Meet Supreme Rock

  • Happily for Emma Pitt, she got a lot more than she bargained for, when she went to view a hunter. The short-coupled gelding who “swaggered” towards her has more than fulfilled his promise as a “fun horse” on Emma’s year out from law school.

    Emma enjoyed plenty of success, but, as work overtook pleasure, she handed over Supreme Rock’s reins to Pippa Funnell. The pair gained a brilliant win in last year’s European Championships at Luhmhlen and now has Olympic eventing gold in its sights. Describing herself as a “mediocre rider”, Emma Pitt wanted to go eventing after she finished law school.

    “My uncle just happened to mention that he had seen a decent six-year-old out hunting. I went off to have a look and it was the walk that did it. Rocky has the most amazing walk – he nearly always gets nines for it in his dressage tests.”

    Bred by Lindy Good at the Ridean Equestrian Centre in Skibereen, Co Cork in 1988, Supreme Rock’s early years were spent roaming free in 20 acres of pasture land and rough terrain, where one of his closest companions was the yard’s German Shepherd dog.After watching the youngster pick his way down to the stables every day, it came as no surprise to his breeder that cross-country proved to be his forte.

    “He never took the easy way home. If there was a twig or brambles, he would jump rather than go round. He was in and out of the ditches and if there was a route to be tested, he would be first in line,” she recalls.

    By Edmund Burke out of Rineen Classic, Supreme Rock proved quite a handful as a two- and three-year-old.

    “He could be an awkward so and so and lifted me off my feet on more than one occasion,” says Lindy.

    Supreme Rock’s good looks and paces meant that he was successfully shown in-hand and Lindy gained the ultimate accolade last year, when, courtesy of the horse, she travelled to Verona in Italy to collect the World Breeding Championship for event horses.

    “I always knew that hewould make an international horse one day, but to be European Champion was more than I ever dreamt of,” she says.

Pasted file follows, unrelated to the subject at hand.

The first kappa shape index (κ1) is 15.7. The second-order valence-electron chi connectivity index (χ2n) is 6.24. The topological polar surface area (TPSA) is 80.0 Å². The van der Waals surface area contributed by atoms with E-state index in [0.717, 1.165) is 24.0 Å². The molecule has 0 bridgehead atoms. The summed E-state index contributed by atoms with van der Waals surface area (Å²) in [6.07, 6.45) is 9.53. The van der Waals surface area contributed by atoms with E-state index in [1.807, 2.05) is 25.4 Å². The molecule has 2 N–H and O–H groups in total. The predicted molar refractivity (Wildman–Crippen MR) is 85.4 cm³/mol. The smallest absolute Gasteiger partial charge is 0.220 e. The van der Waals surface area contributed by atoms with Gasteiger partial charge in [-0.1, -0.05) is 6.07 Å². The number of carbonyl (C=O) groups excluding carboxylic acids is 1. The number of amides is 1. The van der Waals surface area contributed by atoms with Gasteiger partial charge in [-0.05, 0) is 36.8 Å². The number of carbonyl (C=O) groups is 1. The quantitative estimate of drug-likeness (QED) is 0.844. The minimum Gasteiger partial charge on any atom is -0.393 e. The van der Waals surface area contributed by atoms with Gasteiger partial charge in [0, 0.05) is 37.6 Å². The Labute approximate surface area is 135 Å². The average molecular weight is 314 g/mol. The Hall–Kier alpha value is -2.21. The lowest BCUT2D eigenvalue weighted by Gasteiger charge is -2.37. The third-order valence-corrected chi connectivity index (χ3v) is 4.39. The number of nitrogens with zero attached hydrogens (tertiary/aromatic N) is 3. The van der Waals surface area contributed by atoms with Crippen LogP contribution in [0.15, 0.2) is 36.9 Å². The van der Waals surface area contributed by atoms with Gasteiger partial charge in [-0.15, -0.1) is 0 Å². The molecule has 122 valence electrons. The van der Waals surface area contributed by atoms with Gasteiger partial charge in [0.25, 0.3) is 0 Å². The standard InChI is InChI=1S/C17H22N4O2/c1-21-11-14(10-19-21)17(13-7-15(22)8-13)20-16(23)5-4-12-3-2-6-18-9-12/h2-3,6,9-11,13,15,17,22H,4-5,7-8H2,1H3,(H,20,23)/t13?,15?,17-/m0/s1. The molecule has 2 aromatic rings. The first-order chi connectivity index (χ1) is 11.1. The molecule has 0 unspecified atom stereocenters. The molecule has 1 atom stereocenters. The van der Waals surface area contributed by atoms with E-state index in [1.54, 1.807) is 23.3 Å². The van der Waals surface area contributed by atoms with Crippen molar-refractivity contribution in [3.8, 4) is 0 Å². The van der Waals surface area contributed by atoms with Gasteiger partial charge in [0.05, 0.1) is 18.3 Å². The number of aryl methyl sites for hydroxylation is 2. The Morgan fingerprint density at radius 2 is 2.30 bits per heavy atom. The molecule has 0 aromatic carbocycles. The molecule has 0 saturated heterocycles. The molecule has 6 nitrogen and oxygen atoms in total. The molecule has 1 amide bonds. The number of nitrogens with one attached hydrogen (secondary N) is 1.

From the outset, Emma Pitt also knew that she had something special. “He was a lovely horse who just got on with the job. I began to think that this eventing game was easy, as I just sat there and kicked and we completed 10 clear rounds on the trot.”

    Their efforts had not gone unnoticed and Rodney Powell and Mary King both expressed an interest in the horse. But at this early stage in their career, Emma and Rocky were having lessons with Pippa Funnell, who was not impressed by Supreme Rock’s ability to take strides out.

    “Schooling was sometimes frustrating, as Rocky would take one stride through a two-stride double and jump the placing pole and back rail all in one,” Emma recalls.After Emma¨s lorry was stolen and her workload at her London practice began to take its toll, Supreme Rock took up residence with Pippa, but not before he had given Emma her most embarrassing equestrian experience.

    “Rocky gets so excited when he is at a show or event that as soon as you drop the ramp of the lorry, he starts squealing with delight. Unfortunately, when we competed at an indoor jumping competition, his bucks and squeals in the collecting ring were considered a danger to fellow competitors and we were sent home!”

    If Pippa Funnell ever questioned Supreme Rock’s scope, the sight of him clearing the paddock rails at home, with a hedge and ditch behind, dispelled any doubts.